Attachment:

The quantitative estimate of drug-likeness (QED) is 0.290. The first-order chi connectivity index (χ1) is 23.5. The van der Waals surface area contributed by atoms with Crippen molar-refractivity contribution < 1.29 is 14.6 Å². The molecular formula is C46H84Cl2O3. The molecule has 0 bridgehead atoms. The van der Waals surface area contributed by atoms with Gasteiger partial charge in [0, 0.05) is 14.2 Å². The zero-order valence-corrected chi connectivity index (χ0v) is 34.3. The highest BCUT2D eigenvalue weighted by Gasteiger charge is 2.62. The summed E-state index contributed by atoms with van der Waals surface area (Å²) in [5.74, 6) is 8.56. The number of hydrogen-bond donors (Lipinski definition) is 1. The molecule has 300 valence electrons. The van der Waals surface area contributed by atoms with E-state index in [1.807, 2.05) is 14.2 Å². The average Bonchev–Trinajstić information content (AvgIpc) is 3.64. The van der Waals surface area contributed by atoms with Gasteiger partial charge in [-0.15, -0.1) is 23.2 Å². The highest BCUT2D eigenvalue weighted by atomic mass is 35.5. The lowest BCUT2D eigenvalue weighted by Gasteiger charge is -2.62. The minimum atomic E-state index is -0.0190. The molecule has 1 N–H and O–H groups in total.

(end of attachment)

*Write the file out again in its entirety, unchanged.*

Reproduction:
The quantitative estimate of drug-likeness (QED) is 0.290. The first-order chi connectivity index (χ1) is 23.5. The van der Waals surface area contributed by atoms with Crippen molar-refractivity contribution < 1.29 is 14.6 Å². The molecular formula is C46H84Cl2O3. The molecule has 0 bridgehead atoms. The van der Waals surface area contributed by atoms with Gasteiger partial charge in [0, 0.05) is 14.2 Å². The zero-order valence-corrected chi connectivity index (χ0v) is 34.3. The highest BCUT2D eigenvalue weighted by Gasteiger charge is 2.62. The summed E-state index contributed by atoms with van der Waals surface area (Å²) in [5.74, 6) is 8.56. The number of hydrogen-bond donors (Lipinski definition) is 1. The molecule has 300 valence electrons. The van der Waals surface area contributed by atoms with E-state index in [1.807, 2.05) is 14.2 Å². The average Bonchev–Trinajstić information content (AvgIpc) is 3.64. The van der Waals surface area contributed by atoms with Gasteiger partial charge in [-0.15, -0.1) is 23.2 Å². The highest BCUT2D eigenvalue weighted by atomic mass is 35.5. The lowest BCUT2D eigenvalue weighted by Gasteiger charge is -2.62. The minimum atomic E-state index is -0.0190. The molecule has 1 N–H and O–H groups in total.